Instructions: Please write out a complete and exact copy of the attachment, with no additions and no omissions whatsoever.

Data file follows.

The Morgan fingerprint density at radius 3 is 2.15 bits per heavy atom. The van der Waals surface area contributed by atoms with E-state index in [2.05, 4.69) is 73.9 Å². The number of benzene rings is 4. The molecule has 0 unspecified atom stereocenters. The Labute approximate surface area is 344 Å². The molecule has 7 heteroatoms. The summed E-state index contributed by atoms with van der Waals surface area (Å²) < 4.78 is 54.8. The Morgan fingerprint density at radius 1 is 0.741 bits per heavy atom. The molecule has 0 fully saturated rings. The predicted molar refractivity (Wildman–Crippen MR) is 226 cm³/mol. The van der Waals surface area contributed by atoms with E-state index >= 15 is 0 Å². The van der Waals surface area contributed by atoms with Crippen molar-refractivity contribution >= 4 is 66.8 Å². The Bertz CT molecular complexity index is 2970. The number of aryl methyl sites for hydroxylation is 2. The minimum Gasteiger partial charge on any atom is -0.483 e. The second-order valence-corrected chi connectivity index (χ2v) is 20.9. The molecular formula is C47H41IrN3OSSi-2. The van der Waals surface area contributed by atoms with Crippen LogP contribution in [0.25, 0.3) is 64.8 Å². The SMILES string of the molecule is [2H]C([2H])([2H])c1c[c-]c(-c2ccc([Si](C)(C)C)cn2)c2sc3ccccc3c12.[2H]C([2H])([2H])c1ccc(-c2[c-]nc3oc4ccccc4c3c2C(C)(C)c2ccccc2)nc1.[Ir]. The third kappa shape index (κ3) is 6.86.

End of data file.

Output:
The Morgan fingerprint density at radius 3 is 2.15 bits per heavy atom. The van der Waals surface area contributed by atoms with E-state index in [2.05, 4.69) is 73.9 Å². The number of benzene rings is 4. The molecule has 0 unspecified atom stereocenters. The Labute approximate surface area is 344 Å². The molecule has 7 heteroatoms. The summed E-state index contributed by atoms with van der Waals surface area (Å²) < 4.78 is 54.8. The Morgan fingerprint density at radius 1 is 0.741 bits per heavy atom. The molecule has 0 fully saturated rings. The predicted molar refractivity (Wildman–Crippen MR) is 226 cm³/mol. The van der Waals surface area contributed by atoms with E-state index >= 15 is 0 Å². The van der Waals surface area contributed by atoms with Crippen molar-refractivity contribution >= 4 is 66.8 Å². The Bertz CT molecular complexity index is 2970. The number of aryl methyl sites for hydroxylation is 2. The minimum Gasteiger partial charge on any atom is -0.483 e. The second-order valence-corrected chi connectivity index (χ2v) is 20.9. The molecular formula is C47H41IrN3OSSi-2. The van der Waals surface area contributed by atoms with Crippen LogP contribution in [0.25, 0.3) is 64.8 Å². The SMILES string of the molecule is [2H]C([2H])([2H])c1c[c-]c(-c2ccc([Si](C)(C)C)cn2)c2sc3ccccc3c12.[2H]C([2H])([2H])c1ccc(-c2[c-]nc3oc4ccccc4c3c2C(C)(C)c2ccccc2)nc1.[Ir]. The third kappa shape index (κ3) is 6.86.